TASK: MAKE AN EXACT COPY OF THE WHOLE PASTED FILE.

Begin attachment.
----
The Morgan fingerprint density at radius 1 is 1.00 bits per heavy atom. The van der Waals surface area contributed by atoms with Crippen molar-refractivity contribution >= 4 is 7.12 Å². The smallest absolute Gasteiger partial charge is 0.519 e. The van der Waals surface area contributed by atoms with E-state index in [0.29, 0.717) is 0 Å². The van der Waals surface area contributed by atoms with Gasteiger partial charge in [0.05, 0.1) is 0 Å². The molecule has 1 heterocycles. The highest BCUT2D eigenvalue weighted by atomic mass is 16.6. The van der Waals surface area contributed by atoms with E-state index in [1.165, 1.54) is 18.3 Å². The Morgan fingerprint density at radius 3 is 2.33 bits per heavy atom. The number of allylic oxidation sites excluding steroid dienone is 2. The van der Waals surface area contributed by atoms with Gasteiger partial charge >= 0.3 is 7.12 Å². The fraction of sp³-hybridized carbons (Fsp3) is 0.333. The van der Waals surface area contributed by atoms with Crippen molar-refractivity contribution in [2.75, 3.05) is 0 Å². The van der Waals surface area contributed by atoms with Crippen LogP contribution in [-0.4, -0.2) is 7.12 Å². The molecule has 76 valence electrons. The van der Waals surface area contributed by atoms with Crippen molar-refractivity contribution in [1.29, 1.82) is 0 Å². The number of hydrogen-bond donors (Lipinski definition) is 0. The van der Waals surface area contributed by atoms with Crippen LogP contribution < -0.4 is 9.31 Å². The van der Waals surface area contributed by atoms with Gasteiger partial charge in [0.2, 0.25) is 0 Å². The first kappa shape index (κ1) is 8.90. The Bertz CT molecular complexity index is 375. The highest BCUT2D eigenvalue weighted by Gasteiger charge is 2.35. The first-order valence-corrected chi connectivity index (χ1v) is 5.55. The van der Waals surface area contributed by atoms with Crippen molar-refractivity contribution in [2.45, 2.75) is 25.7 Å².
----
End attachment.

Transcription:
The Morgan fingerprint density at radius 1 is 1.00 bits per heavy atom. The van der Waals surface area contributed by atoms with Crippen molar-refractivity contribution >= 4 is 7.12 Å². The smallest absolute Gasteiger partial charge is 0.519 e. The van der Waals surface area contributed by atoms with E-state index in [0.29, 0.717) is 0 Å². The van der Waals surface area contributed by atoms with Gasteiger partial charge in [0.05, 0.1) is 0 Å². The molecule has 1 heterocycles. The highest BCUT2D eigenvalue weighted by atomic mass is 16.6. The van der Waals surface area contributed by atoms with E-state index in [1.165, 1.54) is 18.3 Å². The Morgan fingerprint density at radius 3 is 2.33 bits per heavy atom. The number of allylic oxidation sites excluding steroid dienone is 2. The van der Waals surface area contributed by atoms with Gasteiger partial charge >= 0.3 is 7.12 Å². The fraction of sp³-hybridized carbons (Fsp3) is 0.333. The van der Waals surface area contributed by atoms with Crippen molar-refractivity contribution in [2.75, 3.05) is 0 Å². The van der Waals surface area contributed by atoms with Crippen LogP contribution in [-0.4, -0.2) is 7.12 Å². The molecule has 76 valence electrons. The van der Waals surface area contributed by atoms with Crippen molar-refractivity contribution in [1.29, 1.82) is 0 Å². The number of hydrogen-bond donors (Lipinski definition) is 0. The van der Waals surface area contributed by atoms with Crippen LogP contribution < -0.4 is 9.31 Å². The van der Waals surface area contributed by atoms with Gasteiger partial charge in [0.2, 0.25) is 0 Å². The first kappa shape index (κ1) is 8.90. The Bertz CT molecular complexity index is 375. The highest BCUT2D eigenvalue weighted by Gasteiger charge is 2.35. The first-order valence-corrected chi connectivity index (χ1v) is 5.55. The van der Waals surface area contributed by atoms with Crippen molar-refractivity contribution in [2.45, 2.75) is 25.7 Å².